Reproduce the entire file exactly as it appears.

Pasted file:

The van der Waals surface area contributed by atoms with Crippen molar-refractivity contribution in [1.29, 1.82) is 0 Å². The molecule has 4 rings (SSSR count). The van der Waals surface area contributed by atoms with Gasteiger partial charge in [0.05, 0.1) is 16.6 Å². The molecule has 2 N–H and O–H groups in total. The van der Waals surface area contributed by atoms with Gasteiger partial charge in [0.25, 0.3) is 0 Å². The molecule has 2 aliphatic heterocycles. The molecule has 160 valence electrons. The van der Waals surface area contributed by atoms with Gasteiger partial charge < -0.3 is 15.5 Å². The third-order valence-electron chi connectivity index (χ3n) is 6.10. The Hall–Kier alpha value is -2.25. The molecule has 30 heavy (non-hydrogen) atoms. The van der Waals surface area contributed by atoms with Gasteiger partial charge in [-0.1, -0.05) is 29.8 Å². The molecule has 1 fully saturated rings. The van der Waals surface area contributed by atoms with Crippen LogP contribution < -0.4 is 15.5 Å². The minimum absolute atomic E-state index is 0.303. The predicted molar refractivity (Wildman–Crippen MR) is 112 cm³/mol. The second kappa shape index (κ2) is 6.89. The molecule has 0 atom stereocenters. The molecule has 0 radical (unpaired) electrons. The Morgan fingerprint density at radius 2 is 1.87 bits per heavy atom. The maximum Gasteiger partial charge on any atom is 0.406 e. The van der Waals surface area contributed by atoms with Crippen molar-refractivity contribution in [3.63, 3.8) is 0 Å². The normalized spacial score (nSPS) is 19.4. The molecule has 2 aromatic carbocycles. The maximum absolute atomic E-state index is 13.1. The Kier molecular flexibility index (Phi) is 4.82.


The van der Waals surface area contributed by atoms with Crippen molar-refractivity contribution in [1.29, 1.82) is 0 Å². The molecule has 4 rings (SSSR count). The van der Waals surface area contributed by atoms with Gasteiger partial charge in [0.05, 0.1) is 16.6 Å². The molecule has 2 N–H and O–H groups in total. The van der Waals surface area contributed by atoms with Gasteiger partial charge in [0.25, 0.3) is 0 Å². The molecule has 2 aliphatic heterocycles. The molecule has 160 valence electrons. The van der Waals surface area contributed by atoms with Gasteiger partial charge < -0.3 is 15.5 Å². The third-order valence-electron chi connectivity index (χ3n) is 6.10. The Hall–Kier alpha value is -2.25. The molecule has 30 heavy (non-hydrogen) atoms. The van der Waals surface area contributed by atoms with Gasteiger partial charge in [-0.1, -0.05) is 29.8 Å². The molecule has 1 fully saturated rings. The van der Waals surface area contributed by atoms with Crippen LogP contribution < -0.4 is 15.5 Å². The minimum absolute atomic E-state index is 0.303. The predicted molar refractivity (Wildman–Crippen MR) is 112 cm³/mol. The second kappa shape index (κ2) is 6.89. The molecule has 0 atom stereocenters. The molecule has 0 radical (unpaired) electrons. The Morgan fingerprint density at radius 2 is 1.87 bits per heavy atom. The maximum Gasteiger partial charge on any atom is 0.406 e. The van der Waals surface area contributed by atoms with Crippen molar-refractivity contribution in [3.63, 3.8) is 0 Å². The normalized spacial score (nSPS) is 19.4. The molecule has 2 aromatic carbocycles. The maximum absolute atomic E-state index is 13.1. The Kier molecular flexibility index (Phi) is 4.82.